Overcoming an addiction is rarely a short-term process. For many, it requires multiple phases of treatment and long-term care in order to reduce the risk of relapse. Much like the development of addiction itself, treatment for it is a highly unique process that evolves over time. As a person’s needs change in recovery, treatment must shift in order to keep the person engaged. While this journey is highly individualized, there are some general phases of treatment that a person most go through.
The first thing a person must do when entering treatment is go through a detox phase. Detox is critical because it allows the mind and body to begin the healing process. Free from the effects of mind and mood-altering substances, a person can move forward with a clear mind in recovery.
Depending on the severity of a person’s addiction, a medical detox may be required to ensure their safety. With round-the-clock care, withdrawal symptoms can be monitored and the person is made to feel as comfortable as possible through this stage. It provides them with a safe place to begin the recovery process and begin implementing changes to support sobriety moving forward.
Therapy and Treatment
After detox is complete, a person transitions into a treatment program. Depending on individual needs, there are numerous treatment programs available. This can last several weeks to well over a year. Through this process, a person learns more about addiction, its impact on their life, and how to cope without the assistance of drugs or alcohol. Some of the different levels of care available include:
Depending on how long someone has been sober for, their current living situation, and a variety of clinical factors will dictate what level of treatment is recommended. It is best to research and find out what your options are. Learn more about how to find the right rehab.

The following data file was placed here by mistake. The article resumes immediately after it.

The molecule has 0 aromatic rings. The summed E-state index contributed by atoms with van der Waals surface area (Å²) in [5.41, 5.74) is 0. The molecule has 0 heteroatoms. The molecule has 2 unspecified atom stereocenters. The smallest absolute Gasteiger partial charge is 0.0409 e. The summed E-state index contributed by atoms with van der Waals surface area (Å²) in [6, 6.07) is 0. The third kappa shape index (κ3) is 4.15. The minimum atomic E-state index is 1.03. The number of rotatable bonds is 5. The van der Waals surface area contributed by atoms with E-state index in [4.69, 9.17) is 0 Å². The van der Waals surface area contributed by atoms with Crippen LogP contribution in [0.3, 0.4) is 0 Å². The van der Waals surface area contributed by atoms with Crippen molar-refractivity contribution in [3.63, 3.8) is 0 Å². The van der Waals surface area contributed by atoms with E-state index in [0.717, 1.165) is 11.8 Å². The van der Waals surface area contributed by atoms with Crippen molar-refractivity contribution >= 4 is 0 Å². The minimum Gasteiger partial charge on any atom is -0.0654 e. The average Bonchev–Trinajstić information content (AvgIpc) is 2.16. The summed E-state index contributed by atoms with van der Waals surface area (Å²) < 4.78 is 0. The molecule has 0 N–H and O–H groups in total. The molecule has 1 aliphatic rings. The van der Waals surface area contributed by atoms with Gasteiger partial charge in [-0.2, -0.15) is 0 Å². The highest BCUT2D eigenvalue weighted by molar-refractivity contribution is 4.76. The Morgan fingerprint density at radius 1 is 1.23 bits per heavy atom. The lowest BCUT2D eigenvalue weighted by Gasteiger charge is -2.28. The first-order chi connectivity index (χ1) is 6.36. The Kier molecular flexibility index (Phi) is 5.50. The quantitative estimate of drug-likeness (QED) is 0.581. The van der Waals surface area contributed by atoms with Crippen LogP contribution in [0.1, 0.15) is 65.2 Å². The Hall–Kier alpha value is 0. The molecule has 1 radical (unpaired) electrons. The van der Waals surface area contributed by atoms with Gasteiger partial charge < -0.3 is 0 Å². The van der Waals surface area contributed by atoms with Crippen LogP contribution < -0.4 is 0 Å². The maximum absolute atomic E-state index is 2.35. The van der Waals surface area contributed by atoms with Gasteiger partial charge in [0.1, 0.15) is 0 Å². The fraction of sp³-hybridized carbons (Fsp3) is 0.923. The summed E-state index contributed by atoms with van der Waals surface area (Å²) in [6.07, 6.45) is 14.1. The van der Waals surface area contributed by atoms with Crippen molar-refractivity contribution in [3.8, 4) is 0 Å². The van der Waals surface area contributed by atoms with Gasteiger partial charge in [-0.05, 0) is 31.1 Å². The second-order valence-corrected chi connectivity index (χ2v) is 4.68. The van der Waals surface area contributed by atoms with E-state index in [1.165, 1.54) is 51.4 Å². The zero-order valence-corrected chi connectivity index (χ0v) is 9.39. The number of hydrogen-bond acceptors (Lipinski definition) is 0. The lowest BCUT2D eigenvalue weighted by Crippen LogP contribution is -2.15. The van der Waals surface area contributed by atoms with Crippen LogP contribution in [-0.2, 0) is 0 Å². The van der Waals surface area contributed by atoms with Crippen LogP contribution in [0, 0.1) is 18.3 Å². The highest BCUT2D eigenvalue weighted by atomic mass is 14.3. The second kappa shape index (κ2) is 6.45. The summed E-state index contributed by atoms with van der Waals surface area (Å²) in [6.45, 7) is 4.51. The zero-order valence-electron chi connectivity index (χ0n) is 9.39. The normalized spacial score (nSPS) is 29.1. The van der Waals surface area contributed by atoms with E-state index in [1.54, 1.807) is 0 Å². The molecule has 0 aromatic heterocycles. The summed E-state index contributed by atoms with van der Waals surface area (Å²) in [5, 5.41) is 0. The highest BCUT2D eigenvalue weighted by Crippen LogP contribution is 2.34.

Therapy and treatment focus on what a client’s strengths and weaknesses are in order to help prepare them for life after treatment. Exploring difficult topics, assessing past behaviors, and learning how to cope in the future can reduce the risk of relapse and improve outcomes in treatment. A person’s medical history and past experiences may also require them to undergo other forms of treatment to strengthen the recovery process and treat co-occurring disorders.
Addiction treatment does not end once a program is completed. Sobriety requires life-long care to prevent relapse in the future. There are a number of aftercare services a person can use to keep them connected to the sober community.
Aftercare services tend to be less rigorous and allow the person to have more freedom. They can serve as a place to continue therapy while learning how to live with more independence. In this environment, a person is able to take lessons learned in these sessions and immediately apply them to their lives. It is an effective way to help a person keep their sobriety at the forefront of their mind.
If you or someone you know is struggling with substance abuse or addiction, we are here to help. Give us a call at 888.855.6877 or send us a message below and one of our admissions counselors will do their best to get you the help you need.